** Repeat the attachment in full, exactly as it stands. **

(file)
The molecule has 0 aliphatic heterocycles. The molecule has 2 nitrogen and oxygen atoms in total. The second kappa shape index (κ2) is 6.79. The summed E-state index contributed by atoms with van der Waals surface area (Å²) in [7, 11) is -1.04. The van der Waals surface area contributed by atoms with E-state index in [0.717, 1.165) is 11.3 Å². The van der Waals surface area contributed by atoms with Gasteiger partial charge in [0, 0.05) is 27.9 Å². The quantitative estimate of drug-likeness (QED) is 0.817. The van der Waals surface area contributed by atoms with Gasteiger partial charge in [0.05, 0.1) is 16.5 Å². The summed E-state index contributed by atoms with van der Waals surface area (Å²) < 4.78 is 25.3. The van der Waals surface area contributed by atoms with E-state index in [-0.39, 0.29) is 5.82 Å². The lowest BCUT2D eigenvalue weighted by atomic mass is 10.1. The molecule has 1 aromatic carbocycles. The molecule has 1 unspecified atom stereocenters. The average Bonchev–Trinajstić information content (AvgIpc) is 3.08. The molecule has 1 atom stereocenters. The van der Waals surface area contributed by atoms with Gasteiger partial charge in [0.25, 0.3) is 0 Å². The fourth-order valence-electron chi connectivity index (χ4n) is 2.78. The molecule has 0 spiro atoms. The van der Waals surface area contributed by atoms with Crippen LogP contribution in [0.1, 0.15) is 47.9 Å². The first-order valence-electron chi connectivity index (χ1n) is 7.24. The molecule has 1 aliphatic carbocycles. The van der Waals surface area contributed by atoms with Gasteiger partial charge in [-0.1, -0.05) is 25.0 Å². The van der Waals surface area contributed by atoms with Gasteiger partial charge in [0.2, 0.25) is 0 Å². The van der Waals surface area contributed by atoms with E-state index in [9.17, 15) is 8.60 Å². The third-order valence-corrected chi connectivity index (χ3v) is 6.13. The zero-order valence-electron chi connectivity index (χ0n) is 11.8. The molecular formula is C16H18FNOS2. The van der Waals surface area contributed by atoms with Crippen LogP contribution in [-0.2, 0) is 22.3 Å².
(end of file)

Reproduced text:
The molecule has 0 aliphatic heterocycles. The molecule has 2 nitrogen and oxygen atoms in total. The second kappa shape index (κ2) is 6.79. The summed E-state index contributed by atoms with van der Waals surface area (Å²) in [7, 11) is -1.04. The van der Waals surface area contributed by atoms with E-state index in [0.717, 1.165) is 11.3 Å². The van der Waals surface area contributed by atoms with Gasteiger partial charge in [0, 0.05) is 27.9 Å². The quantitative estimate of drug-likeness (QED) is 0.817. The van der Waals surface area contributed by atoms with Gasteiger partial charge in [0.05, 0.1) is 16.5 Å². The summed E-state index contributed by atoms with van der Waals surface area (Å²) < 4.78 is 25.3. The van der Waals surface area contributed by atoms with E-state index in [-0.39, 0.29) is 5.82 Å². The lowest BCUT2D eigenvalue weighted by atomic mass is 10.1. The molecule has 1 aromatic carbocycles. The molecule has 1 unspecified atom stereocenters. The average Bonchev–Trinajstić information content (AvgIpc) is 3.08. The molecule has 1 atom stereocenters. The van der Waals surface area contributed by atoms with Gasteiger partial charge in [0.25, 0.3) is 0 Å². The fourth-order valence-electron chi connectivity index (χ4n) is 2.78. The molecule has 0 spiro atoms. The van der Waals surface area contributed by atoms with Crippen LogP contribution in [0.1, 0.15) is 47.9 Å². The first-order valence-electron chi connectivity index (χ1n) is 7.24. The molecule has 1 aliphatic carbocycles. The van der Waals surface area contributed by atoms with Gasteiger partial charge in [-0.1, -0.05) is 25.0 Å². The van der Waals surface area contributed by atoms with Gasteiger partial charge in [0.2, 0.25) is 0 Å². The van der Waals surface area contributed by atoms with E-state index in [9.17, 15) is 8.60 Å². The third-order valence-corrected chi connectivity index (χ3v) is 6.13. The zero-order valence-electron chi connectivity index (χ0n) is 11.8. The molecular formula is C16H18FNOS2. The van der Waals surface area contributed by atoms with Crippen LogP contribution in [-0.2, 0) is 22.3 Å².